Hi, numpy doesn't seem to have a function for sampling from simple categorical distributions. The easiest solution I could come up with was something like
from numpy.random import multinomial multinomial(1, [.5, .3, .2]).nonzero()[0][0] 1
but this is bound to be inefficient as soon as the vector of probabilities gets large, especially if you want to draw multiple samples. Have I overlooked something or should this be added?  Hagen
On 20101122, at 2:51 AM, Hagen Fürstenau wrote:
but this is bound to be inefficient as soon as the vector of probabilities gets large, especially if you want to draw multiple samples.
Have I overlooked something or should this be added?
I think you misunderstand the point of multinomial distributions. A sample from a multinomial is simply a sample from n i.i.d. categoricals, reported as the counts for each category in the N observations. It's very easy to recover the 'categorical' samples from a 'multinomial' sample. import numpy as np a = np.random.multinomial(50, [.3, .3, .4]) b = np.zeros(50, dtype=int) upper = np.cumsum(a); lower = upper  a for value in range(len(a)): b[lower[value]:upper[value]] = value # mix up the order, inplace, if you care about them not being sorted np.random.shuffle(b) then b is a sample from the corresponding 'categorical' distribution. David
but this is bound to be inefficient as soon as the vector of probabilities gets large, especially if you want to draw multiple samples.
Have I overlooked something or should this be added?
I think you misunderstand the point of multinomial distributions.
I'm afraid the multiple samples were an afterthought and a false lead. My main use case would be consecutive samples of _different_ categorical distributions, for which abusing multinomials seems wasteful (as they have to allocate a large vector each time). Similarly for the alternative spelling
import numpy, random a = numpy.array([.5, .3, .2]) (a.cumsum()random.random() >= 0).nonzero()[0][0] 1
ISTM that this elementary functionality deserves an implementation that's as fast as it can be.  Hagen
ISTM that this elementary functionality deserves an implementation that's as fast as it can be.
To substantiate this, I just wrote a simple implementation of "categorical" in "numpy/random/mtrand.pyx" and it's more than 8x faster than your version for multiple samples of the same distribution and more than 3x faster than using "multinomial(1, ...)" for multiple samples of different distributions (each time tested with 1000 samples drawn from distributions over 1000 categories). I can provide it as a patch if there's any interest.  Hagen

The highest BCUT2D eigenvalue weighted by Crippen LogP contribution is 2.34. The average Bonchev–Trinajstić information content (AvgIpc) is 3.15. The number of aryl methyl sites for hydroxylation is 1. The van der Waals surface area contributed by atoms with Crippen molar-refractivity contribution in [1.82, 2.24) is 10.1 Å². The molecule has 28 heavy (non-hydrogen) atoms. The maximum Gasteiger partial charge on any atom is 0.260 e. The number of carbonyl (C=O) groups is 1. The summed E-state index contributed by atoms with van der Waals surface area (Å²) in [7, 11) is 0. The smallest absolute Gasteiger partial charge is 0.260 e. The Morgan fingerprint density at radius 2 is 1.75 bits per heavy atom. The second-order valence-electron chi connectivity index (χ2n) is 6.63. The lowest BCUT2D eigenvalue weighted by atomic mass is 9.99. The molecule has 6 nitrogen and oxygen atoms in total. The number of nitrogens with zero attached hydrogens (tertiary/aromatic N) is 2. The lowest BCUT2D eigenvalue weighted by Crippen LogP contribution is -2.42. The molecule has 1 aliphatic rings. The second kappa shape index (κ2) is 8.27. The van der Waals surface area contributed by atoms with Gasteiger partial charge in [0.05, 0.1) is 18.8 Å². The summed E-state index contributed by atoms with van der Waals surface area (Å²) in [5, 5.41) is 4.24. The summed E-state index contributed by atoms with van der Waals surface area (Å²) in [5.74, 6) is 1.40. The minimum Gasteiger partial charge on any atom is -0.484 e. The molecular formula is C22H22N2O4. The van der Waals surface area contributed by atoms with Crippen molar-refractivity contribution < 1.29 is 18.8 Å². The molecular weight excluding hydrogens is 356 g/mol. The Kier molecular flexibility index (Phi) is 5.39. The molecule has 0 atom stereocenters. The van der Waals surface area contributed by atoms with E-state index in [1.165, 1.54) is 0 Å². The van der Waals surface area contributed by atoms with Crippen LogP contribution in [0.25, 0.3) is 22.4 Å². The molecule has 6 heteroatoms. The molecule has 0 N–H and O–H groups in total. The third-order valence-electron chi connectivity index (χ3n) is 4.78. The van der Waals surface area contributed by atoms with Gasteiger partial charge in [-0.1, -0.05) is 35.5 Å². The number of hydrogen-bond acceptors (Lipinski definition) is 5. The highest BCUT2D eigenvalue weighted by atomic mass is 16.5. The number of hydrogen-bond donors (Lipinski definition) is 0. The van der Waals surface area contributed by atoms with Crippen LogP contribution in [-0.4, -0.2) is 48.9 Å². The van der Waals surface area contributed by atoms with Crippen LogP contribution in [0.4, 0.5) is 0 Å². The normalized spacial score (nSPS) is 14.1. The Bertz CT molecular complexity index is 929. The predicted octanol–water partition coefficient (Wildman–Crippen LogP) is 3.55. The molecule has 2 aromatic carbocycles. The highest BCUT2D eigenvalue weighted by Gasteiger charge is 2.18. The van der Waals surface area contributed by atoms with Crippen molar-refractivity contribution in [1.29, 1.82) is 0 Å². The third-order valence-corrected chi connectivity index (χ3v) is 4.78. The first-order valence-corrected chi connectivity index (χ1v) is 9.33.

On Mon, Nov 22, 2010 at 6:05 AM, Hagen Fürstenau <hagen@zhuliguan.net> wrote:
ISTM that this elementary functionality deserves an implementation that's as fast as it can be.
To substantiate this, I just wrote a simple implementation of "categorical" in "numpy/random/mtrand.pyx" and it's more than 8x faster than your version for multiple samples of the same distribution and more than 3x faster than using "multinomial(1, ...)" for multiple samples of different distributions (each time tested with 1000 samples drawn from distributions over 1000 categories).
I can provide it as a patch if there's any interest.
Can you compare the speed of your cython solution with the version of Chuck  For instance, weight 0..3 by 1..4, then In [14]: w = arange(1,5) In [15]: p = cumsum(w)/float(w.sum()) In [16]: bincount(p.searchsorted(random(1000000)))/1e6 Out[16]: array([ 0.100336, 0.200382, 0.299132, 0.40015 ])  from numpy mailing list thread "Weighted random integers", sep. 10 Using searchsorted hat roughly a 10 times speedup compared to my multinomial version Josef
 Hagen
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Can you compare the speed of your cython solution with the version of Chuck
For multiple samples of the same distribution, it would do more or less the same as the "searchsorted" method, so I don't expect any improvement (except for being easier to find). For multiple samples of different distributions, my version is 45x faster than "searchsorted(random())". This is without normalizing the probability vector, which means that you typically don't have to sum up the whole vector (and store all the intermediate sums).  Hagen
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David WardeFarley

Hagen Fürstenau

josef.pktd＠gmail.com